The deepest desire of human beings is not to be alone. Whatever our individual pathways toward or around this issue, tango has given us a way to experience partnership. I believe that it is this aspect of tango which is most compelling. Despite the thrills of sensuality, tenderness, attention, celebrity, and musicality, it is the experience of our favorite Argentine Tango partners that touches us most profoundly.  

If you are a woman, you yearn for nights of joy that you haven’t seen for a long time, because as you’ve improved there are fewer and fewer dancers who can meet you as a partner. 

If you’re a man you feel limited by most dancers’ skills. You feel good about giving them pleasure, but you don’t feel free in your dance, and you don’t feel you are growing.

If you have a partner, you often experience frustration, and also fear of losing them. They seem irreplaceable, and yet sometimes they don’t satisfy you.

It’s obvious that the quality of your tango life and its improvement depends primarily on the quantity and quality of partners available to you.

I have worked professionally with more than 19 partners. I have nearly died three times when I lost my partner, the person at that time who was the only dancer in the world for me. I have become a man, and tried to accept a storyline in which I would never again perform as a Revel. I have worked alone. I have gone to many, many, milongas and not danced because there was not one person in the room who kindled my desire enough to attract my eyes. (And left feeling sure that I was a confused, stuck-up, self-destructive bitch.) 

In 2017 I had two superlative artistic partners, three trainees with whom I experience rapture and delight every time we dance, and a small handful of milonga friends who are the icing on the cake. When I go to a milonga, if there’s anyone there who really inspires me I almost always get to dance with them, and I only use the cabeceo.

I got here by making a fundamental shift in my understanding of tango. I used go to the milonga as a consumer, looking for attractive commodities – men who would dance me well, and often going home disappointed in the inventory. Now I think of tango partners not as something to consume, but something to create. I build relationships with people and I focus my attention on people who are available for collaboration. It means I’m not interested in men who I see doing the same, highly controlled, dance –no matter how technically good– with every woman.  And I’m not interested in Marking women who are not totally committed to using their bodies – no matter how good they look.

Those are my preferences. Yours will be different, but the point is that if you think about creating partnerships, rather than finding the right partners, you will use very different criteria and you will engage a different process. There are too few superlative partners to WAIT for. We need to BUILD them.


Do you want to be a better dancer

but don’t feel you are getting what you need from your teachers?

Or do you get contradictory advice from different partners?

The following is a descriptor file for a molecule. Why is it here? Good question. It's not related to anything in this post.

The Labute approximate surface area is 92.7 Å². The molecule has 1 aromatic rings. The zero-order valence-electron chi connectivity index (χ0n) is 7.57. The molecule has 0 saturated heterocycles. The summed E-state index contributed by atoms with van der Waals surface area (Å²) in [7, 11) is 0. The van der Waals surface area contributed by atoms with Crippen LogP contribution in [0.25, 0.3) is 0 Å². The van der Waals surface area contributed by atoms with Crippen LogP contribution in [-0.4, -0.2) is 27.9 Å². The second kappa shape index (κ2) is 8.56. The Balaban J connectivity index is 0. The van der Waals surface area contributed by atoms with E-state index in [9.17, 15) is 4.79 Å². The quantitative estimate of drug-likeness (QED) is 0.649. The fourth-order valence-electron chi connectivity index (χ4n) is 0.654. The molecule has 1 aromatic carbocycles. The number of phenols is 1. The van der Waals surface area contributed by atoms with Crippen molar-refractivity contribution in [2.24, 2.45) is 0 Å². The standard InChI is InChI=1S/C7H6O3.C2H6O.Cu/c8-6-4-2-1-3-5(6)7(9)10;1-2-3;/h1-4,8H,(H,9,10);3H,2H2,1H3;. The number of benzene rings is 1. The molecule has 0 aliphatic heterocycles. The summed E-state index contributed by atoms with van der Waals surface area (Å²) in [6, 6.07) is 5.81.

I got tired of hearing men tell me to be “natural”, “don’t do anything”, and “you’re floppy”, followed by “you’re stiff” …  So I studied biomechanics until I could teach perfect connection quickly.

We now have video solo practice courses that you can do at home to improve your knowledge, confidence, balance, and grace.

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Power is the courage, confidence, and competence to make things happen. I want to create in a way that’s incomparable and define my own compensation package. You too?

Syntax of Power is a raw, potent, and spare revelation of how I got to where I am and how I take on the struggle every day.

This book is not about tango, it’s about everything else.

It’s about stepping into the darkness of change, learning how to take care of yourself, and making things happen.

Dyv stands for Duro y Vio. We were inspired by a 2007 conference at Harvard University about tango as a transnational culture. Also we wanted to create something that would help people to imagine a queerer tango. We forbid ourselves to use the word ‘passion’ and instead tried to articulate the experience more precisely.

Argentine Tango is more than an elaborate and difficult dance, it is an international culture of intimacy, desire, and dignity. No mere romance or memoir, the intricately woven stories evoke tango’s true mysteries … the elation, the frustration, the compulsion…

We published the book in 2009. Dancers asked “how did you know what I was feeling?”

Silences in history. Silences by code. Silences of fear. You already know that Tango’s silences can be sublime and they can be devastating.

What I do in my blog is use myself as a lens – sometimes a microscope, sometimes a telescope. I try to be as honest with myself and you as words concede. Then I try to find a deeper meaning and imagine a pathway for us.

A blog post can be a fragment, a wisp of inspiration, an outline for thinking. A book must complete and reconcile it all. Now I drag the social scientist to the scene to enumerate the facts of the case, the mystery which brought both stardom and tragedy to my life.

We didn’t start online education in March of 2020. We started in 2014. Learn more about our Digital School